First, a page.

Music News

A Dog Has His Day

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The most recent chapter in the Keith saga is the controversy he's generated around his dismissal by Peter Jennings and ABC News, who, at one point, asked him to perform as part of a Fourth of July news special. Though the story changes depending on who's being quoted, the gist of it is that Keith intended to perform a track from his newest CD, Unleashed. The song is called "Courtesy of the Red, White, and Blue (The Angry American)" -- apparently the song required two titles in case one didn't catch -- and it deals with the rage Keith was feeling after the 9/11 attacks and the death of his father some months prior.

According to Keith, he was divided on whether to release the track at all, but popular support, management insistence and the tremendous appreciation of the GIs and military personnel for whom he'd performed the song convinced him it ought to be included on the disc. In fact, the song is the album's leading track, and a short speech that Keith gave to an appreciative audience before beginning a live version of it provides Unleashed's final moments.

The decision to cut Keith's performance may have had something to do with these lyrics: "Soon as we could see clearly/Through our big black eye/Man, we lit up the world/Like the Fourth of July/This big dog will bite /When you rattle his cage/And you'll be sorry you messed/With the U.S.of A./Cause we'll put a boot in your ass/It's the American way." ABC said that it received many boots in the mail and was the subject of an Internet petition from viewers who objected to the idea of Keith's performance. The network decided to side with the viewers and removed him from the lineup.

In spite of this snub, the song became a huge hit -- but it also created some rifts between Keith and the country-music establishment. In an interview with Reuters, the Dixie Chicks' Emily Robinson said the controversy over Keith's song "feeds people's stereotypes about country and that everybody's a redneck and ignorant, and that the way we're going to deal with something is in an uneducated way."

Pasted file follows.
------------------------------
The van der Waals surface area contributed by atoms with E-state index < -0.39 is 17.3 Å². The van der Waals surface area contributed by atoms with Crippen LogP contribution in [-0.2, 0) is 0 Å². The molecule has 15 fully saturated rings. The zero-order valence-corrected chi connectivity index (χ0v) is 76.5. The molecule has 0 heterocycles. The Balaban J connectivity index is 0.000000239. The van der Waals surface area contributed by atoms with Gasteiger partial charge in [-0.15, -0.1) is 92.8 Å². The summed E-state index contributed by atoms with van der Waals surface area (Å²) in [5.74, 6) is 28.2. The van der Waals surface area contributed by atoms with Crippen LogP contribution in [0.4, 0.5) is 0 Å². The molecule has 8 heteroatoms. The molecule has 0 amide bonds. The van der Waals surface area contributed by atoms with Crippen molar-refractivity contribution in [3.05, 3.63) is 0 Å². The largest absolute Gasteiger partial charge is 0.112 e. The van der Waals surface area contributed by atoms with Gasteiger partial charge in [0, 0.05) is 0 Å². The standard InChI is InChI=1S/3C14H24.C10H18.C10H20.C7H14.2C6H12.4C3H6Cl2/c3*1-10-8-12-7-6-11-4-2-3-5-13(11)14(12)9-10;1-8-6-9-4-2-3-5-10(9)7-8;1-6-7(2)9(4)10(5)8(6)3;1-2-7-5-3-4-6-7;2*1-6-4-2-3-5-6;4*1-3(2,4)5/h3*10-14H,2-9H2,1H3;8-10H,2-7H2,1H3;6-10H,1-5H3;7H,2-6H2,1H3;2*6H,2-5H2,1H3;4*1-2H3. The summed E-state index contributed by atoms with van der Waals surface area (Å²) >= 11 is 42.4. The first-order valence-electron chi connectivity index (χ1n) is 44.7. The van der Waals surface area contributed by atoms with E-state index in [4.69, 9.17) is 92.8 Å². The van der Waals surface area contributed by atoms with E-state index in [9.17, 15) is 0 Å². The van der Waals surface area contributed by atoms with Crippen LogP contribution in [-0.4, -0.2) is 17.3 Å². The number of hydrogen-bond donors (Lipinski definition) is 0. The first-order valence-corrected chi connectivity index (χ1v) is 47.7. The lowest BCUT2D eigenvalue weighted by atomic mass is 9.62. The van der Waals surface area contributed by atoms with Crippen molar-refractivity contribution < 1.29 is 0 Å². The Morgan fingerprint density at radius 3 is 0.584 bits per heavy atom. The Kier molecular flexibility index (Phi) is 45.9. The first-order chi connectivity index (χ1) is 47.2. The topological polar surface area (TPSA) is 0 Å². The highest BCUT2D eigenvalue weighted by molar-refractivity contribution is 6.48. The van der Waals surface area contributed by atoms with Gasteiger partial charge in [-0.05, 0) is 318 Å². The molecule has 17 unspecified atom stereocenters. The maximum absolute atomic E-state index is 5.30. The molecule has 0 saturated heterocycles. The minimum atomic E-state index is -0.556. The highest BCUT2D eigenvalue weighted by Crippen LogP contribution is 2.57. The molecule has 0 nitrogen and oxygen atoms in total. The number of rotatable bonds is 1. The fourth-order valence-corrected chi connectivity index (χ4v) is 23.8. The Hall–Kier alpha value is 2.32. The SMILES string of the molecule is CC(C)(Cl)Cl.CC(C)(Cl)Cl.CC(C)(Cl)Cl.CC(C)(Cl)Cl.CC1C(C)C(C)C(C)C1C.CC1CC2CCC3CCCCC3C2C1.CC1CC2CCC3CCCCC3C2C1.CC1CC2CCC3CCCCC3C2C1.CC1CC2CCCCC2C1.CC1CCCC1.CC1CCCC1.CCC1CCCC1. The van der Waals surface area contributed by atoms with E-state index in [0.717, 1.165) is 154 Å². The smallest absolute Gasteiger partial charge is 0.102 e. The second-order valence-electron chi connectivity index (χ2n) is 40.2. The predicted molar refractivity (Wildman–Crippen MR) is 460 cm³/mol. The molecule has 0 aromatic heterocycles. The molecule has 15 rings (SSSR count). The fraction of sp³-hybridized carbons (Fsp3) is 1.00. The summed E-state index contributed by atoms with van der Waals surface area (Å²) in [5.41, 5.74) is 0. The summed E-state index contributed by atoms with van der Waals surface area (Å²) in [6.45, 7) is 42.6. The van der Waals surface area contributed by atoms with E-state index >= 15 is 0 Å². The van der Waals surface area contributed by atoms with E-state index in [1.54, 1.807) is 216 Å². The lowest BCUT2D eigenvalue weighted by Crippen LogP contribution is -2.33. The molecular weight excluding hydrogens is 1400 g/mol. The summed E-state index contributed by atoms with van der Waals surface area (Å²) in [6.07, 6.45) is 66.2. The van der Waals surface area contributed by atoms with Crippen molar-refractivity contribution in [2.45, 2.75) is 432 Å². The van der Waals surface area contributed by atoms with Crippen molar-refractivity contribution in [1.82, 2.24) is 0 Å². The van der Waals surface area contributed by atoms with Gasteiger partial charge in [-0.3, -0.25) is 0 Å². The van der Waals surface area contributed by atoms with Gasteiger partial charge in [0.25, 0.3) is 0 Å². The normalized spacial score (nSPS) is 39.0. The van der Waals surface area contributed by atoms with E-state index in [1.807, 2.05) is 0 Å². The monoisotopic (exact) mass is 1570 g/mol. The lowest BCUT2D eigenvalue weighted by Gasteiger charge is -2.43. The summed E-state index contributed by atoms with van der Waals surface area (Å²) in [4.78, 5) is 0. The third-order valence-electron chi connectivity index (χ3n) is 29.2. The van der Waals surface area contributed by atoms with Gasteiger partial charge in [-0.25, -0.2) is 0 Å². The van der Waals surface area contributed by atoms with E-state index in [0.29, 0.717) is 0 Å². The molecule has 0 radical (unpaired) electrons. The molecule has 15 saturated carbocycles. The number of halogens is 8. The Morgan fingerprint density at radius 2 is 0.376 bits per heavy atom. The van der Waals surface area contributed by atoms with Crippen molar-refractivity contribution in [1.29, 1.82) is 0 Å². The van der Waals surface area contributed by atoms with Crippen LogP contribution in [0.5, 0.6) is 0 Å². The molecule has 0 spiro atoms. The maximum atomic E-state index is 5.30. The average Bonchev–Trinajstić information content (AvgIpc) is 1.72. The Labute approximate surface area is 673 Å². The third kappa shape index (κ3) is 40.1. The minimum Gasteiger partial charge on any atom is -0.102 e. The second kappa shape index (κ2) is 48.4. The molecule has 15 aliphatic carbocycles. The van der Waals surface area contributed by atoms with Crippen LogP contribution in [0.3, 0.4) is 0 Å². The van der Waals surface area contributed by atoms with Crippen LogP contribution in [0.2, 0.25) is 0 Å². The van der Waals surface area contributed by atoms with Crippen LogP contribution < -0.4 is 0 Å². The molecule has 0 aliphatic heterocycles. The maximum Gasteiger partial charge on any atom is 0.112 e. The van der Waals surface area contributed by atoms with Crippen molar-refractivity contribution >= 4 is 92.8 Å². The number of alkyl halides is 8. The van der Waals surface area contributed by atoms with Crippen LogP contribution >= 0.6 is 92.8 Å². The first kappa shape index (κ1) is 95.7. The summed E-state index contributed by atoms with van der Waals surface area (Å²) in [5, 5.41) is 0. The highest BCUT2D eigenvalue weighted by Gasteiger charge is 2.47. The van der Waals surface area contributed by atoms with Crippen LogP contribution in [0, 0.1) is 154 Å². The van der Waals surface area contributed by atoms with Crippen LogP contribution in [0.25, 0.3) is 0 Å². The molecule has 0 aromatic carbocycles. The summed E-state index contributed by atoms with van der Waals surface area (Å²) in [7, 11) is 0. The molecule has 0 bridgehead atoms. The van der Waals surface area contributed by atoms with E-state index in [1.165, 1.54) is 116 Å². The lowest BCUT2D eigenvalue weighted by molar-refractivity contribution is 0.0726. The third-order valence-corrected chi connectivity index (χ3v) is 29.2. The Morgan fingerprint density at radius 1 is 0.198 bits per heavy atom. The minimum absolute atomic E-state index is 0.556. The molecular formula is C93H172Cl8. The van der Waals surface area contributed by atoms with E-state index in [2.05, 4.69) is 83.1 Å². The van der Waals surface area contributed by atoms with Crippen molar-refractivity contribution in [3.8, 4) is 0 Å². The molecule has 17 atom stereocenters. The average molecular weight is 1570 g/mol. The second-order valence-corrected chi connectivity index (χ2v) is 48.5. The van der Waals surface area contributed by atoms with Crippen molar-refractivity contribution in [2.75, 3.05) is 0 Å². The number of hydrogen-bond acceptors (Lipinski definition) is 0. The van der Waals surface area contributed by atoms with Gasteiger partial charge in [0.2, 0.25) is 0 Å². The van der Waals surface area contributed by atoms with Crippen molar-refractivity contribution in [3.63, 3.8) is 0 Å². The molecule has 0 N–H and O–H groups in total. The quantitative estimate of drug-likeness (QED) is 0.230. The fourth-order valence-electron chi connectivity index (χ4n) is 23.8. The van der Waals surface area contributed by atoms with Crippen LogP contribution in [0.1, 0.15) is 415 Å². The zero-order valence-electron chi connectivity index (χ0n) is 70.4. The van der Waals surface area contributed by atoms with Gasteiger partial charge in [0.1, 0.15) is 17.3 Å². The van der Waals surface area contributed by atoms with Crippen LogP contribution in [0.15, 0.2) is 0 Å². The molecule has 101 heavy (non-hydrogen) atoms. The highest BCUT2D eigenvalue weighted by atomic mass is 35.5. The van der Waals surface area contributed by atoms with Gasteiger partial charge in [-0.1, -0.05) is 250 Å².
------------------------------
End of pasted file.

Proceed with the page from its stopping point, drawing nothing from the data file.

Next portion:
Keith countered that anybody who didn't like the song was a "Commie heathen," which pretty much ended the dialogue. And though "Courtesy of the Red, White, and Blue" certainly forged a divide between those who vilified the singer and those who embraced him, it didn't do much to help anyone understand him. There's a secret to Toby Keith that no one seems to have figured out: All that country-rock-pop sound and his larger-than-life stage/TV/video demeanor masks a folksy '60s character who is as much Burl Ives as he is Hank Williams Jr. or Charlie Pride. Listen to Keith wrestle a ballad -- his voice quivers and quavers like someone going over a washboard road in a pickup truck with bad shocks. And when he gets serious, he bellows like someone struck by injustice, wanting to strike back. There's a bit of Barry McGuire in the boy.

Keith is in his zone, with novelty numbers that are cleverly written and well turned-out, full of funny phrases and great hooks. It's no wonder he's becoming a pop icon, selling the 10-10-220 dialing business with Alf and Terry Bradshaw in national commercials. He's a natural in front of the camera, appealing even to people who might never listen to a country station or a Toby Keith song. Keith claims he's been approached to act in situation comedies, and its easy to imagine him in buddy-oriented action films as well.

For now, though, music remains his emphasis. Unleashed is actually pretty sweet . . . once you get passed the glare of the anthem. It's actually a little sad, defiant in places and defeated in others. There's a duet with Willie Nelson that has some Old West charm, and Keith's latest single, "Who's Your Daddy?," is a real slice of Tin Pan Alley country honky-pop, closer musically to the '30s than to today, with more than a touch of a "Walk Right In" feel. The song would have been a good choice for Jerry Lee Lewis in his day.

The fact is, if Keith is truly unleashed, it's probably because the big dog is less vicious than he pretends.

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Henry Cabot Beck